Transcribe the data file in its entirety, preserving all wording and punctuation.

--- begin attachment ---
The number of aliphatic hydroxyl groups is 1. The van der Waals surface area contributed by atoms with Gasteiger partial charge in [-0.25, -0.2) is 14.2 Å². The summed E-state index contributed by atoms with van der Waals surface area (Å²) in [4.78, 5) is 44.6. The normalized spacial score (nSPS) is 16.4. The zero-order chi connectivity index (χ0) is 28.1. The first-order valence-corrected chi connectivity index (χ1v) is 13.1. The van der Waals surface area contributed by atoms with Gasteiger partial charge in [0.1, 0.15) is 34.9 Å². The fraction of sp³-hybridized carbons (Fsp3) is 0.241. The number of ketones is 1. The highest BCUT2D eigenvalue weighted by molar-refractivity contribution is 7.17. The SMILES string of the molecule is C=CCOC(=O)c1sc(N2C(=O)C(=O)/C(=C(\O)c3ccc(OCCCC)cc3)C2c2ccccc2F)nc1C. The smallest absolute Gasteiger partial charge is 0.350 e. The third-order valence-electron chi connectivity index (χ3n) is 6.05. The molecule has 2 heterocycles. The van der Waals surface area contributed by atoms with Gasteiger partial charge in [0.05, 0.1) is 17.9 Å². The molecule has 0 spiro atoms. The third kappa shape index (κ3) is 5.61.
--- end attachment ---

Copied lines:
The number of aliphatic hydroxyl groups is 1. The van der Waals surface area contributed by atoms with Gasteiger partial charge in [-0.25, -0.2) is 14.2 Å². The summed E-state index contributed by atoms with van der Waals surface area (Å²) in [4.78, 5) is 44.6. The normalized spacial score (nSPS) is 16.4. The zero-order chi connectivity index (χ0) is 28.1. The first-order valence-corrected chi connectivity index (χ1v) is 13.1. The van der Waals surface area contributed by atoms with Gasteiger partial charge in [0.1, 0.15) is 34.9 Å². The fraction of sp³-hybridized carbons (Fsp3) is 0.241. The number of ketones is 1. The highest BCUT2D eigenvalue weighted by molar-refractivity contribution is 7.17. The SMILES string of the molecule is C=CCOC(=O)c1sc(N2C(=O)C(=O)/C(=C(\O)c3ccc(OCCCC)cc3)C2c2ccccc2F)nc1C. The smallest absolute Gasteiger partial charge is 0.350 e. The third-order valence-electron chi connectivity index (χ3n) is 6.05. The molecule has 2 heterocycles. The van der Waals surface area contributed by atoms with Gasteiger partial charge in [0.05, 0.1) is 17.9 Å². The molecule has 0 spiro atoms. The third kappa shape index (κ3) is 5.61.